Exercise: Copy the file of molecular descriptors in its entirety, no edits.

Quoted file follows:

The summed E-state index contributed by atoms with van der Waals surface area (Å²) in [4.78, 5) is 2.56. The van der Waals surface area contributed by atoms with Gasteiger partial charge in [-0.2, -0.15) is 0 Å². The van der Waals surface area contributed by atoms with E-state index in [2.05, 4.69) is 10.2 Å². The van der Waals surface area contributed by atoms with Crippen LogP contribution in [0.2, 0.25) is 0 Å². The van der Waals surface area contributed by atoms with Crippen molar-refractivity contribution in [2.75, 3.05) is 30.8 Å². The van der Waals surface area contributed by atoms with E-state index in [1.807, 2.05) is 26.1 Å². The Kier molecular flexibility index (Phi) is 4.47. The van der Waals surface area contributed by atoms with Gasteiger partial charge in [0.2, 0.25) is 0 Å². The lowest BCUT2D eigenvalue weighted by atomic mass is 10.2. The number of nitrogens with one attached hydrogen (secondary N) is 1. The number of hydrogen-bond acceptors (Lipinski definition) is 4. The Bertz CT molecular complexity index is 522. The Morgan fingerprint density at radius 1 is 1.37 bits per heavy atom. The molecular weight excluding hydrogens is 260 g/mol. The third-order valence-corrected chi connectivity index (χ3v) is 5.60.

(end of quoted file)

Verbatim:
The summed E-state index contributed by atoms with van der Waals surface area (Å²) in [4.78, 5) is 2.56. The van der Waals surface area contributed by atoms with Gasteiger partial charge in [-0.2, -0.15) is 0 Å². The van der Waals surface area contributed by atoms with E-state index in [2.05, 4.69) is 10.2 Å². The van der Waals surface area contributed by atoms with Crippen LogP contribution in [0.2, 0.25) is 0 Å². The van der Waals surface area contributed by atoms with Crippen molar-refractivity contribution in [2.75, 3.05) is 30.8 Å². The van der Waals surface area contributed by atoms with E-state index in [1.807, 2.05) is 26.1 Å². The Kier molecular flexibility index (Phi) is 4.47. The van der Waals surface area contributed by atoms with Gasteiger partial charge in [0.2, 0.25) is 0 Å². The lowest BCUT2D eigenvalue weighted by atomic mass is 10.2. The number of nitrogens with one attached hydrogen (secondary N) is 1. The number of hydrogen-bond acceptors (Lipinski definition) is 4. The Bertz CT molecular complexity index is 522. The Morgan fingerprint density at radius 1 is 1.37 bits per heavy atom. The molecular weight excluding hydrogens is 260 g/mol. The third-order valence-corrected chi connectivity index (χ3v) is 5.60.